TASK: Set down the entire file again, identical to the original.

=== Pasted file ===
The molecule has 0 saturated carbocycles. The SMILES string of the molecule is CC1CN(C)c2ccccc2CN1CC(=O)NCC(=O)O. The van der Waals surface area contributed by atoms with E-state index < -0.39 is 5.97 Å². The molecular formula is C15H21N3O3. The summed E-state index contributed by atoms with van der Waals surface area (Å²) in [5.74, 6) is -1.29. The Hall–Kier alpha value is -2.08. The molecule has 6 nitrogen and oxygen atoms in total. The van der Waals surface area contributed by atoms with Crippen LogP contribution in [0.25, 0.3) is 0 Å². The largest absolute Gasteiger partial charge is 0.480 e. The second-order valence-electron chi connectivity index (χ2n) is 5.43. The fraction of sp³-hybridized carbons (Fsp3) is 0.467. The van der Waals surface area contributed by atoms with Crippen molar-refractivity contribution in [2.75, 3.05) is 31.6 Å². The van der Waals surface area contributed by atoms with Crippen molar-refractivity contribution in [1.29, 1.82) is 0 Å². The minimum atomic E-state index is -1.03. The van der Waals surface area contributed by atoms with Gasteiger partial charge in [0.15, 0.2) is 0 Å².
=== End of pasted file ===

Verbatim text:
The molecule has 0 saturated carbocycles. The SMILES string of the molecule is CC1CN(C)c2ccccc2CN1CC(=O)NCC(=O)O. The van der Waals surface area contributed by atoms with E-state index < -0.39 is 5.97 Å². The molecular formula is C15H21N3O3. The summed E-state index contributed by atoms with van der Waals surface area (Å²) in [5.74, 6) is -1.29. The Hall–Kier alpha value is -2.08. The molecule has 6 nitrogen and oxygen atoms in total. The van der Waals surface area contributed by atoms with Crippen LogP contribution in [0.25, 0.3) is 0 Å². The largest absolute Gasteiger partial charge is 0.480 e. The second-order valence-electron chi connectivity index (χ2n) is 5.43. The fraction of sp³-hybridized carbons (Fsp3) is 0.467. The van der Waals surface area contributed by atoms with Crippen molar-refractivity contribution in [2.75, 3.05) is 31.6 Å². The van der Waals surface area contributed by atoms with Crippen molar-refractivity contribution in [1.29, 1.82) is 0 Å². The minimum atomic E-state index is -1.03. The van der Waals surface area contributed by atoms with Gasteiger partial charge in [0.15, 0.2) is 0 Å².